Friday night I did not sleep well and part of it was having this on my mind. I had had a lengthy conversation with my mother about this earlier in the week and had mentioned it briefly to my brothers' wives. I had hinted at it on Facebook and received many offers of prayer, for which I am thankful - I love my friends! Paul and I discussed it at length Thursday night. But Friday night I began to pray about it in those sleepless hours. And I just laid it out before the Lord and told Him what some of my fears were in even considering this. At the top of my "fears" list was and is, "How can I protect Ben if I'm not with him?" and immediately I felt the Lord speak. It wasn't audible, but it was so strong that I had no doubt whose voice I was hearing. He said, "I will take care of him." And oh, that was as humbling as it was comforting. For I began to realize that with all the responsibility I have assumed in caring for Ben, I have always had a certain amount of pride in believing that only I was capable of meeting this child's extensive needs. I knew him best, I cared for him most, therefore, it was all up to me. I think I will always carry a certain amount of guilt over the circumstances of his disabilities and I know that has factored into everything as well - "I created this, now I'll fix it" kind of thing.

I wrote this for a couple of reasons. Believe it or not, it isn't because I have this insatiable desire to make public every thought in my head! One, I needed to organize the jumbled thoughts circling around in my brain. This is a huge decision and there could be potentially good and potentially bad things, either which way we go. Two - we need prayer. If we send Ben to public school next year this will affect him for the rest of his life. We dare not screw up this decision. We need prayer and Ben needs prayer. Something has to change in our family. If this is not what we are supposed to do in order to engender that change, then we need clear direction on what is.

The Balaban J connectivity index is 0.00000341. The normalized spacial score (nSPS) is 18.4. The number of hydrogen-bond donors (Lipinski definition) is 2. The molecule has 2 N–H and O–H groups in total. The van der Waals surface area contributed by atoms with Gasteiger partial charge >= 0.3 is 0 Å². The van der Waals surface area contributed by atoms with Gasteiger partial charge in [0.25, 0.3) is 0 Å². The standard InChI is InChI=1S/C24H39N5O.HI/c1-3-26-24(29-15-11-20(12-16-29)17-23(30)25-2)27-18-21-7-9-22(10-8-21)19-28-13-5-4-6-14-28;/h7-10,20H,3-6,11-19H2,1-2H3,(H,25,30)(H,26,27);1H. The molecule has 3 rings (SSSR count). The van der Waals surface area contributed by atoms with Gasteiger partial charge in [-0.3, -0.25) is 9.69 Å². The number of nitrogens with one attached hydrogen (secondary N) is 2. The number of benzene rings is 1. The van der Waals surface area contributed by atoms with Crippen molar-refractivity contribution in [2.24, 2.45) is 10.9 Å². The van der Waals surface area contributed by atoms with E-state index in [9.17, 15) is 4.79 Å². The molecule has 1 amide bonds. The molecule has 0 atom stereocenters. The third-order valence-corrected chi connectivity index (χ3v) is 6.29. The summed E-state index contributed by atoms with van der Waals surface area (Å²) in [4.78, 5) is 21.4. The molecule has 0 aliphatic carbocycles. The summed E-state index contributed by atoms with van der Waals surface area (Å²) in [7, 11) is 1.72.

It's not like we're banishing Ben to Siberia. He's still going to come home every night and we're still going to love on him and teach him what he needs to know as he grows into manhood. He may live with us for decades yet. But the hardest part of loving him, for me, is going to be in letting him go, so that he can, at last, grow up and become the man that God had planned for him to be all along.


  1. My heart is so heavy for you, as I know you struggle with making the right decisions for Ben and the entire family. I firmly believe, that through prayer, a clear answer will be given to you.

  2. Sarah, I really do understand and really appreciated this post. It is so hard isn't it? As a parent I have learned there is no one right decision or one wrong decision..just a lot of "trying to do the best" decisions when it comes to being a mom especially a homeschooling mom. One thing to think about - if it does prove that it doesn't help Ben to put him in p.s. then you can take him back out, regroup, and begin again. I was going to go this way with Liz when we were planning to adopt, and I'll be honest, its because I needed a break from her behaviors that I simply felt too overwhelmed to handle. It was real that I was overwhelmed - and I think it would have, had we adopted her, been the ONLY right thing to do for everyone...but I still hated it. I love you and will be praying - I love Ben too and know that he is blessed to have you in his corner.

  3. Sarah, I am praying for you as you seek a clear answer from God. As an educator and mother, I, too, see both sides. It is very evident that you have a Godly heart and so desperately want to make a Godly decision. God will honor your commitment to Him. Thank you for sharing your heart! ~Kim